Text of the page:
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Fly-tipping fines to increase amid claims West Hampstead has become rubbish bag ‘obstacle course’

Residents say piled up rubbish bags are ruining their enjoyment of local restaurants

28 November, 2016 — By Richard Osley

Chantelle de Villiers speaks at Monday’s full council meeting

PENALTIES for fly-tipping are to be upped as the Town Hall comes under fire for piles of uncollected rubbish stacking up in West Hampstead.

Councillors were told that the area’s reputation was being “undermined by the state of West End Lane” by two women who asked to speak at Monday’s all-member meeting.

Chantelle de Villiers said residents found themselves “manoeuvring through an obstacle course created by piles of rubbish”.

She added: “Although not all fly-tipping is business waste, it is often led by businesses depositing waste at the wrong time or indeed the wrong place, and then other fly-tippers adding to the waste left by businesses.

“Waste left for collection seems also to be attracting loose waste, creating an untidy and unclean appearance, and leading to an increase in vermin.”

  Chantelle de Villiers speaks in front of Monday’s full council meeting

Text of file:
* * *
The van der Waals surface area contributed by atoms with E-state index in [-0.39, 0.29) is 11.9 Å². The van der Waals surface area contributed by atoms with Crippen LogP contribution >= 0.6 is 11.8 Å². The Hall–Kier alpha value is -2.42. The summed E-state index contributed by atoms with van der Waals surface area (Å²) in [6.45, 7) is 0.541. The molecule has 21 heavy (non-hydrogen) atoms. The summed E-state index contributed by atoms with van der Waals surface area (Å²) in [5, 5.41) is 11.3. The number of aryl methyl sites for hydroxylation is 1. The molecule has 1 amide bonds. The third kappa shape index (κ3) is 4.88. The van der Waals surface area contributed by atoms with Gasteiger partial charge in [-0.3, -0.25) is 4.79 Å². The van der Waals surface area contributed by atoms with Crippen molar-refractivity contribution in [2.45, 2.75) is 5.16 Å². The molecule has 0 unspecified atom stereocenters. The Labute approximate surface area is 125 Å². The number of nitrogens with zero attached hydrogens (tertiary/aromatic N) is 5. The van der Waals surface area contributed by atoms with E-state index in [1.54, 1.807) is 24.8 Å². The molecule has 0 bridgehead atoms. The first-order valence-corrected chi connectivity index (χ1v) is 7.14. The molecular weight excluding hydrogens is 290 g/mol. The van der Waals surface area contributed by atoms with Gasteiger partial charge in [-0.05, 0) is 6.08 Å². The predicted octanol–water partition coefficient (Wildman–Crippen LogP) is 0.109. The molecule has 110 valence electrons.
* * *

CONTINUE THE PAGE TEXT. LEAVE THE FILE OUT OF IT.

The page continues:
Her ideas included changes to collection times, stiffer fines for fly-tippers and a public bin at West End Green for restaurants to use if they had missd the last pick-up.

“West Hampstead is a desirable neighbourhood with a great reputation but that is somewhat being undermined by the state of West End Lane,” she added

Helen Harris told the meeting “the battle is ongoing”, adding: “We enjoy the diverse restaurants and bars and it’s a shame that the experience is blighted by the mess, perhaps more cooperation is needed to ensure the most suitable collection times.”

Environment chief Councillor Meric Apak said that the council was looking to crack down on fly-tipped rubbish.

“We are bringing tougher penalties and tougher controls to offenders,” he added. “We are doubling the penalties and also making the process much more easier to follow through.”

Conservative councillor Oliver Cooper said the idea of bigger fines had first been suggested by his party, and that he was glad the Labour-run council was listening to the opposition.

While fines will be ratcheted up to £200, however, the Tories believe they should be raised as high as £400, in line with the penalty for people caught in neighbouring boroughs of Westminster and Islington.

The deputation did not take up an invitation from West Hampstead ward councillor Phil Rosenberg, part of the Labour group, to campaign against cuts to local government spending. Ms de Villiers said: “I wouldn’t want to get into party politics. I’m just a resident. I walk down West End Lane pretty much every day and I’m having to walk over these piles of bin bags. I don’t think this is about cuts. Maybe there could be better use of the money that has been allocated to you.”

Liberal Democrat councillor Flick Rea said: “If you solve the problem of flats over the shops with no access to the bins, you’ll solve the problem not just for West Hampstead but right across the capital.”

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